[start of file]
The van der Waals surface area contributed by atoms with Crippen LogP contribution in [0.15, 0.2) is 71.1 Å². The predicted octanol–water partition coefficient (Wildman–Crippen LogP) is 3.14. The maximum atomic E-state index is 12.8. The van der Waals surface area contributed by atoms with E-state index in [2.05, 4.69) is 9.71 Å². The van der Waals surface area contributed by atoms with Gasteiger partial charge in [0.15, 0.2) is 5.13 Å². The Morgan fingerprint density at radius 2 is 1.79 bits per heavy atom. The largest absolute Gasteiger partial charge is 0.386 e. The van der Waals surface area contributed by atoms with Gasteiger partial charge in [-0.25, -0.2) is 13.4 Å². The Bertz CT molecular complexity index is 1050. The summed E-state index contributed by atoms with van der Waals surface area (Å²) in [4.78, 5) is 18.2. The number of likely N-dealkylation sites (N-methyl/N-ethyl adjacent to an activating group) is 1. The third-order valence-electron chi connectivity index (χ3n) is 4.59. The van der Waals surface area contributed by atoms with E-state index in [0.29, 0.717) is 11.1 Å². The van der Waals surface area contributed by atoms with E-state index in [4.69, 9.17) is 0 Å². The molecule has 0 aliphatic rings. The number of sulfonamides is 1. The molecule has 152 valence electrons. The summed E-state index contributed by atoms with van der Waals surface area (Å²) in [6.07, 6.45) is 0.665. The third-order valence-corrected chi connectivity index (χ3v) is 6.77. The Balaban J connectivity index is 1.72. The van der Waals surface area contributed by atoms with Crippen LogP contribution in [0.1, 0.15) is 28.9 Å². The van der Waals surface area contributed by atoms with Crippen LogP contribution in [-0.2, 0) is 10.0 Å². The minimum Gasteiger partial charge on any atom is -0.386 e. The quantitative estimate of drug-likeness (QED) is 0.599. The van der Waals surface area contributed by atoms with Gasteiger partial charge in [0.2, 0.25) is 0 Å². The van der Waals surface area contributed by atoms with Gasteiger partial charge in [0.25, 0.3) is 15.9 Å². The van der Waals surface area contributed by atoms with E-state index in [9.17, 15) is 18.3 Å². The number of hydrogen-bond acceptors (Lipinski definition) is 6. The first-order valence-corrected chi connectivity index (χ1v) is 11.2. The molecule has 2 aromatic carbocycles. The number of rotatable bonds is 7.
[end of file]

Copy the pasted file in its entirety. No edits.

The van der Waals surface area contributed by atoms with Crippen LogP contribution in [0.15, 0.2) is 71.1 Å². The predicted octanol–water partition coefficient (Wildman–Crippen LogP) is 3.14. The maximum atomic E-state index is 12.8. The van der Waals surface area contributed by atoms with E-state index in [2.05, 4.69) is 9.71 Å². The van der Waals surface area contributed by atoms with Gasteiger partial charge in [0.15, 0.2) is 5.13 Å². The Morgan fingerprint density at radius 2 is 1.79 bits per heavy atom. The largest absolute Gasteiger partial charge is 0.386 e. The van der Waals surface area contributed by atoms with Gasteiger partial charge in [-0.25, -0.2) is 13.4 Å². The Bertz CT molecular complexity index is 1050. The summed E-state index contributed by atoms with van der Waals surface area (Å²) in [4.78, 5) is 18.2. The number of likely N-dealkylation sites (N-methyl/N-ethyl adjacent to an activating group) is 1. The third-order valence-electron chi connectivity index (χ3n) is 4.59. The van der Waals surface area contributed by atoms with E-state index in [0.29, 0.717) is 11.1 Å². The van der Waals surface area contributed by atoms with E-state index in [4.69, 9.17) is 0 Å². The molecule has 0 aliphatic rings. The number of sulfonamides is 1. The molecule has 152 valence electrons. The summed E-state index contributed by atoms with van der Waals surface area (Å²) in [6.07, 6.45) is 0.665. The third-order valence-corrected chi connectivity index (χ3v) is 6.77. The Balaban J connectivity index is 1.72. The van der Waals surface area contributed by atoms with Crippen LogP contribution in [0.1, 0.15) is 28.9 Å². The van der Waals surface area contributed by atoms with Crippen LogP contribution in [-0.2, 0) is 10.0 Å². The minimum Gasteiger partial charge on any atom is -0.386 e. The quantitative estimate of drug-likeness (QED) is 0.599. The van der Waals surface area contributed by atoms with Gasteiger partial charge in [0.2, 0.25) is 0 Å². The van der Waals surface area contributed by atoms with Gasteiger partial charge in [0.25, 0.3) is 15.9 Å². The van der Waals surface area contributed by atoms with E-state index in [9.17, 15) is 18.3 Å². The number of hydrogen-bond acceptors (Lipinski definition) is 6. The first-order valence-corrected chi connectivity index (χ1v) is 11.2. The molecule has 2 aromatic carbocycles. The number of rotatable bonds is 7.